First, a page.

OSCP preparation: 6 tips to help ensure success

Preparing for the OSCP exam means setting realistic expectations and spending a lot of time on research. These tips will ensure a smooth learning experience.

Summary: A large part of OSCP preparation involves balancing traditional research materials with hands-on lab work. While everyone has their own learning preferences, there are various habits that most successful candidates have developed to pass the exam. Here are six of the most important.

The Offensive Security Certified Professional (OSCP) credential validates the skills necessary to perform routine penetration testing operations with Kali Linux. However, despite being an entry-level credential, it is by no means an easy one to earn. Candidates are expected to have deep networking knowledge and familiarity with basic programming, encryption, and information security in general.

Here are six tips for candidates looking to start their journey into the world of ethical hacking:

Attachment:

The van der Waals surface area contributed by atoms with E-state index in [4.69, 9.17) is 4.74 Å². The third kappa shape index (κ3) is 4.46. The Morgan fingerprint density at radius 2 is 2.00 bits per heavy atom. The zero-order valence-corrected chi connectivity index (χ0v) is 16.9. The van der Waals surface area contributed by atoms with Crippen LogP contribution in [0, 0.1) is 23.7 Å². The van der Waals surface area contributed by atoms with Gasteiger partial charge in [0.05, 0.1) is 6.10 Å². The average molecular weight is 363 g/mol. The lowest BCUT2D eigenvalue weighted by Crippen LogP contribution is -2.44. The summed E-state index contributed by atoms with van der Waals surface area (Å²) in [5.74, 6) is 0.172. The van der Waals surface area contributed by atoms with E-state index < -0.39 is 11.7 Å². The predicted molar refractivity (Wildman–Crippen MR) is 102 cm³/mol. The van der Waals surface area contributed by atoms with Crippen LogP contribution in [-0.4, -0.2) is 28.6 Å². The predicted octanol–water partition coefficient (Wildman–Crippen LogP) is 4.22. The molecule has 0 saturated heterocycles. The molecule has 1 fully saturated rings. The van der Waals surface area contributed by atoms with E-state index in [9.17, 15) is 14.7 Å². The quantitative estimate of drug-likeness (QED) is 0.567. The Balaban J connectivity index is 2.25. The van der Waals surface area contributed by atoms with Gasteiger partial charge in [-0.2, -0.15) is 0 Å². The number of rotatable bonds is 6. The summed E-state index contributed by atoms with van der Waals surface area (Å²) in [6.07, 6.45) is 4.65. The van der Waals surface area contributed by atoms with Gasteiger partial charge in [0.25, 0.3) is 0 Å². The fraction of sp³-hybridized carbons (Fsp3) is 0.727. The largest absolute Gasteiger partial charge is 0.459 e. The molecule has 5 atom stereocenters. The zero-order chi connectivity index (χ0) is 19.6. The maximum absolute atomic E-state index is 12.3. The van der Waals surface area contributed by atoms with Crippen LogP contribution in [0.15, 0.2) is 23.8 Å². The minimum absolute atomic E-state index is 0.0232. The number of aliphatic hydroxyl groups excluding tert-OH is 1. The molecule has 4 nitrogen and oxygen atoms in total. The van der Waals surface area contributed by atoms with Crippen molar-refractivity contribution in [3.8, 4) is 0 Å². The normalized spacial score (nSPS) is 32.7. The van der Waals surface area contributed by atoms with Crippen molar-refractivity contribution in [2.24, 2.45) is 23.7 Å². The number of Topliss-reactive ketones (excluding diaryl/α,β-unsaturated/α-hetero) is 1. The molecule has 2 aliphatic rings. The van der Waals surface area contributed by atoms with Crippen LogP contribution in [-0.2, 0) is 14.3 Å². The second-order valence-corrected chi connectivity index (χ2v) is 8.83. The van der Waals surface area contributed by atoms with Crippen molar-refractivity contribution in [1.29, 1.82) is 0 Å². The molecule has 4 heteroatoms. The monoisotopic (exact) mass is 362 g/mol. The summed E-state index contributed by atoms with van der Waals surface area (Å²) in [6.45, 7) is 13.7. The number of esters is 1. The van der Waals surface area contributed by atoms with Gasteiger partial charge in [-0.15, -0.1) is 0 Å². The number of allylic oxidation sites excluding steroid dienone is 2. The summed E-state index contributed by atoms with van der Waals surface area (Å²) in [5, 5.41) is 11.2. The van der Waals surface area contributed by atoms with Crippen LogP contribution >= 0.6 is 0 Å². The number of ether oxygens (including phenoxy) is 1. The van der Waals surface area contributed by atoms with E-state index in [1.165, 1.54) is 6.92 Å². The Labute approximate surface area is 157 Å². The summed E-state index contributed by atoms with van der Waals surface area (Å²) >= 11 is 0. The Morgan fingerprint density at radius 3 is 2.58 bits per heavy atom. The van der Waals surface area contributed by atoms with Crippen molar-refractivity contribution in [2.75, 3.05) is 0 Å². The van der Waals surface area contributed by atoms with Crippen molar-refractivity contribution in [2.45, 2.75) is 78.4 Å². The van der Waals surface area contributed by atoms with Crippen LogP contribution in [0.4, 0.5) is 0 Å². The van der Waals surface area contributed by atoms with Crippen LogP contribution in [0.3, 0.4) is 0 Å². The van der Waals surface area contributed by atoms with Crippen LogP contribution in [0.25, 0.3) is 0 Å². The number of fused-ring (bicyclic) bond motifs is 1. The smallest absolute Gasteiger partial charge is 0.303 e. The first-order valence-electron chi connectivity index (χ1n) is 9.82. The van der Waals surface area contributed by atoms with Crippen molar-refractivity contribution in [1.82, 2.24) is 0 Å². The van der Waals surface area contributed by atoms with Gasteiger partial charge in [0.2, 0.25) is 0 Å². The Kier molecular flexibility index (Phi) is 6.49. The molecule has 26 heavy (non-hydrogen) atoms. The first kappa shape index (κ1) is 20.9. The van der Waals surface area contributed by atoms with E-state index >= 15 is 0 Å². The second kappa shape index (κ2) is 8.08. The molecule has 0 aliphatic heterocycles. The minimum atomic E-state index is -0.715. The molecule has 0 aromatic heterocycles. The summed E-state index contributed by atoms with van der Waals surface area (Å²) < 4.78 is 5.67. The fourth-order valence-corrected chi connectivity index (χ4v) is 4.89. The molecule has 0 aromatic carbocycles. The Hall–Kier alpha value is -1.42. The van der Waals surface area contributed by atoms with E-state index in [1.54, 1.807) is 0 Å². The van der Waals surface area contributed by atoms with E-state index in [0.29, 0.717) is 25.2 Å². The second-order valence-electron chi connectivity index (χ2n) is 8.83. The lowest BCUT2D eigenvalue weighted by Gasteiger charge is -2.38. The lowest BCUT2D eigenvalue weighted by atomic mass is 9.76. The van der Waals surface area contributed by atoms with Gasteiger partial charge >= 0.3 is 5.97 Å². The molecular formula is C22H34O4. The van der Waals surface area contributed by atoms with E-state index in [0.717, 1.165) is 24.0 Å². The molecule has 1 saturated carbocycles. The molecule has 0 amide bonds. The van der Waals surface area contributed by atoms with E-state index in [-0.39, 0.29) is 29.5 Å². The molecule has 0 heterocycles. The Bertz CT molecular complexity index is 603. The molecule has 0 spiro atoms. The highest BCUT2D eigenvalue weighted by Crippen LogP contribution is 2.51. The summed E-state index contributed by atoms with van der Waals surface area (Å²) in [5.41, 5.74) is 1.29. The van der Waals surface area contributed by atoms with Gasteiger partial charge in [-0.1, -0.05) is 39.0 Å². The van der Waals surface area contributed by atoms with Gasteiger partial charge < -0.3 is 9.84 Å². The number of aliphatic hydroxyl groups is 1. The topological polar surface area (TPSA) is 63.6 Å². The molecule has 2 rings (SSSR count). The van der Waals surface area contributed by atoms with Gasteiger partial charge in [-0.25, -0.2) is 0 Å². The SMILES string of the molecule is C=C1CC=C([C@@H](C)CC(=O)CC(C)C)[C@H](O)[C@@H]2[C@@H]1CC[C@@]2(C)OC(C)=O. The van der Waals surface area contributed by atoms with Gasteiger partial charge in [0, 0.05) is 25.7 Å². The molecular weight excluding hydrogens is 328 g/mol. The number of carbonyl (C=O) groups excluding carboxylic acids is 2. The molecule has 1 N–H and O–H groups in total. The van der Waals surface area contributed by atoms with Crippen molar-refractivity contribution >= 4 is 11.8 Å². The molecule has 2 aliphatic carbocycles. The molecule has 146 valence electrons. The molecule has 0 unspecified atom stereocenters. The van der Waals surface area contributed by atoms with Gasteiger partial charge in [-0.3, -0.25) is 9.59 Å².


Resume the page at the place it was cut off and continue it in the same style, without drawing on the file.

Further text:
#1. Start with a networking and security course

No one can expect to jump straight into a course on penetration testing without first acquiring at least a foundational understanding of networking and security. Before taking the PWK/PEN-200 course, which is required to take the OSCP exam, candidates should first understand everything covered in the CompTIA Network+ and Security+ courses or equivalent. While there are no official prerequisite qualifications, the PWK/PEN-200 course assumes knowledge in these two areas. For a more structured and goal-driven experience, it is a good idea to follow the penetration tester career path.

#2. Always keep official reference materials handy

Offensive Security, the organization that maintains the OSCP certification, has a wealth of study materials that candidates should keep readily available. This includes the 850-page PDF study guide, over 17 hours of video content, and more than 70 virtual machine environments where candidates can conduct simulated hacking activities. These official materials align closely with what is covered in the exam.